Palestinian poet sentenced to five months in prison

Dareen Tatour was convicted of incitement to violence and support for terrorism in her poetry. She has spent the last two years under house arrest.

By Oren Ziv

Palestinian poet Dareen Tatour (right) seen with MK Haneen Zoabi in Nazareth Magistrate’s Court after the former is sentenced to five months, including time served, for a poem she wrote on Facebook. (Oren Ziv/Activestills.org)
Palestinian poet Dareen Tatour (right) seen with MK Haneen Zoabi in Nazareth Magistrate’s Court after the former is sentenced to five months, including time served, for a poem she wrote on Facebook. (Oren Ziv/Activestills.org)

An Israeli court sentenced Palestinian poet Dareen Tatour to five months in prison Tuesday for incitement to terrorism and violence over poems she published on her personal Facebook page. She will enter prison on August 8th and will serve for less than two months with credit for time served.

“This is a court of the occupation,” Tatour said following her sentencing at Nazareth Magistrate’s Court. “This is a racist state, and the Jewish Nation-State Law only proves that apartheid exists here. This will not deter me; I am not the first prisoner and I won’t be the last, I will continue.”

“I was arrested and put on trial because of the Arabic language, and I call on the entire Arab public to continue writing and expressing itself in our language,” she said.

Tatour’s lawyer, Gaby Lasky, said following the sentencing: “The prosecution asked for a 15-26 month sentence. The court was satisfied with five months including time served, which means she only has two months left in prison. We believe that poetry is not a crime, and thus will appeal the ruling.”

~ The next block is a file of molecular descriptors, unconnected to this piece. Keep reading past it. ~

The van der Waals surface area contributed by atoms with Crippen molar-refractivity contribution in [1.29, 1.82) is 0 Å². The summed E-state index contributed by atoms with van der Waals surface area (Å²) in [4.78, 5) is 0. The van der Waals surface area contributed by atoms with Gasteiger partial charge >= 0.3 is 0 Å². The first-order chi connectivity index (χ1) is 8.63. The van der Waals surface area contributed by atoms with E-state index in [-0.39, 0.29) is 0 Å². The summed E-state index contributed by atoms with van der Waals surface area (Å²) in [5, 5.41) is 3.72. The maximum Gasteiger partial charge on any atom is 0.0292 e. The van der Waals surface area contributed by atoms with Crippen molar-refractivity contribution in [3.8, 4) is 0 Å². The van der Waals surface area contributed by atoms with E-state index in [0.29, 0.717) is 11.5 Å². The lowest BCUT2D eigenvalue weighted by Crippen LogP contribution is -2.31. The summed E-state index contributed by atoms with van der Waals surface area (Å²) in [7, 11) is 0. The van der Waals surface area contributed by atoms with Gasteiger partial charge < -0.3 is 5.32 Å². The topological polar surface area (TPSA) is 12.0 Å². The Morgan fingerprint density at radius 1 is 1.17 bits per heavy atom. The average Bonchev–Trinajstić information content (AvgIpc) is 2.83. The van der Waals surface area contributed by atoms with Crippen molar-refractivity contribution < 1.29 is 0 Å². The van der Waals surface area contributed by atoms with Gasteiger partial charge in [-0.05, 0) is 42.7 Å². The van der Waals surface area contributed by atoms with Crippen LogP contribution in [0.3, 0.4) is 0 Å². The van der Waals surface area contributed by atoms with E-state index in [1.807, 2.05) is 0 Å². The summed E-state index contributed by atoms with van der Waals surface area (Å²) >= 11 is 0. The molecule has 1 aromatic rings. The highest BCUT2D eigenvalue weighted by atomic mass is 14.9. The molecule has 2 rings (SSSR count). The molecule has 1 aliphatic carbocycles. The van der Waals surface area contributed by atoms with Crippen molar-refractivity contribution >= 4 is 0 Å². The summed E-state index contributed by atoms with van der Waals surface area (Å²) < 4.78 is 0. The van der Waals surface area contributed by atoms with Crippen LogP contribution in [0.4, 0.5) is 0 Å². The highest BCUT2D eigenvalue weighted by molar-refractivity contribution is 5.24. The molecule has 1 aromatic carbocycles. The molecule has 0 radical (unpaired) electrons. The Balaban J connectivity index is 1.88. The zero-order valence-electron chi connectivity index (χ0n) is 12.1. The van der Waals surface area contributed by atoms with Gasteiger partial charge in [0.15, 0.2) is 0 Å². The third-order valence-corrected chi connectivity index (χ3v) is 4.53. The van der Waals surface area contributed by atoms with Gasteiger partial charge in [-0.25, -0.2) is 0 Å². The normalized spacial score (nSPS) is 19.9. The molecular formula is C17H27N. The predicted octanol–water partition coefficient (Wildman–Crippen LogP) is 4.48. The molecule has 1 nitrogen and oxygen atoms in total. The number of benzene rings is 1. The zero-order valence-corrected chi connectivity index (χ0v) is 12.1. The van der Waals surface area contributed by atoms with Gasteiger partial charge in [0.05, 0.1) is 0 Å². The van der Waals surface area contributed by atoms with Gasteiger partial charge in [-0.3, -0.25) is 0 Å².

Tatour, who hails from the village of Reineh near Nazareth, was convicted of incitement to terrorism and violence this past May over a poem she wrote titled “Qawem Ya Sha’abi, Qawemhum” (“Resist my people, resist them”), as well as two other posts on social media.

She was arrested in October 2015, after which she spent three months in jail before being placed under house arrest. Tatour’s house arrest, which began in January 2016, included various restrictions. At first she was held at her brother’s home who lives in Kiryat Ono, a suburb of Tel Aviv. Only after a legal struggle was she permitted to return to her parents’ home in Reineh, near Nazareth. Her family was forced to disconnect the internet at home, and Dareen was forbidden from using the computer. For months she was forced to walk around with an ankle monitor.